ADULTS WITH ASPERGER SYNDROME
syndrome is at the milder end of the autism spectrum, and naturally there will be a variation of difficulties
experienced by adults with Aspergers. Some may face chronic unemployment
and emotional issues, while others may generally cope very well
in a non-autistic world and succeed in work, family life and other
hallmarks of 'normal' life.
A common problem for adults with Aspergers
syndrome is not being diagnosed. They may struggle with relationships,
work and life in general, without knowing why. As the awareness
of Asperger's syndrome increases, more people are seeking a diagnosis
in the adult stage of life. In most countries, there is a severe
lack of support services for children on the autism spectrum,
and there are even less supports for adults with Asperger's syndrome.
They also may be more vulnerable to poverty and
homelessness than the general population, because of their difficulty
finding (and keeping) employment, lack of proper education, premature
social skills, and other factors.
Describing the triad of impairments
Asperger's syndrome is characterized by something
known as the triad
of impairments. This means that problems will be experienced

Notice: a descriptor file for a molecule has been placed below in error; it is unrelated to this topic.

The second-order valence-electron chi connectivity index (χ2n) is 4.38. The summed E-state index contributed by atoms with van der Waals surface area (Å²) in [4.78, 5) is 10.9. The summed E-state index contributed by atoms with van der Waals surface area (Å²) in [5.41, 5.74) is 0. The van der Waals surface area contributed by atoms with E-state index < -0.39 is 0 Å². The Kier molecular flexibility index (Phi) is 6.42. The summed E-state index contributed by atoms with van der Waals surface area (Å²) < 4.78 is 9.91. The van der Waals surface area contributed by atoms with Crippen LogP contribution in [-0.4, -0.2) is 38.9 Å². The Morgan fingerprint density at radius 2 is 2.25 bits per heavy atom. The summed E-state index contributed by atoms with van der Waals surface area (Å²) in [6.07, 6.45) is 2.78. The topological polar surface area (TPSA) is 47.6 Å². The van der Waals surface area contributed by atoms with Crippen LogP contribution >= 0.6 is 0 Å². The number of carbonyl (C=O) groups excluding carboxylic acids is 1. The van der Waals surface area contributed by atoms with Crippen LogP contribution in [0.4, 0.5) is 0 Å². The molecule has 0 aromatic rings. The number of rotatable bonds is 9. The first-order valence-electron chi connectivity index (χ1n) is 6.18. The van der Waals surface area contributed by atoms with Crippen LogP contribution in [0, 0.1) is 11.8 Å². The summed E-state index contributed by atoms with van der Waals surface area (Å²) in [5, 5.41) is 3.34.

to varying degrees with social communication, social understanding
Difficulties often crop up in the social aspects
of communication. This can involve difficulty understanding gestures,
body language and facial expressions of others. This difficulty
in understanding the context of social interaction means adults
on the autism spectrum may not be aware of what is socially appropriate,
and htye have difficulty chatting or choosing topics to talk about.
People with Asperger's syndrome may not be socially motivated because
they find communication so difficult, so they may not have many
friends and they may choose not to socialize very much.
Some of these problems can be seen in the way people with Aspergers
syndrome present themselves. for example classic traits include
difficulty making eye contact, anxiety in social situations, repetitive
speech and difficulties expressing themselves especially when talking
Adults with Aspergers syndrome may have difficulties
in group situations. They might not choose appropriate topics to
discuss, and find small talk and chatting very difficult. They may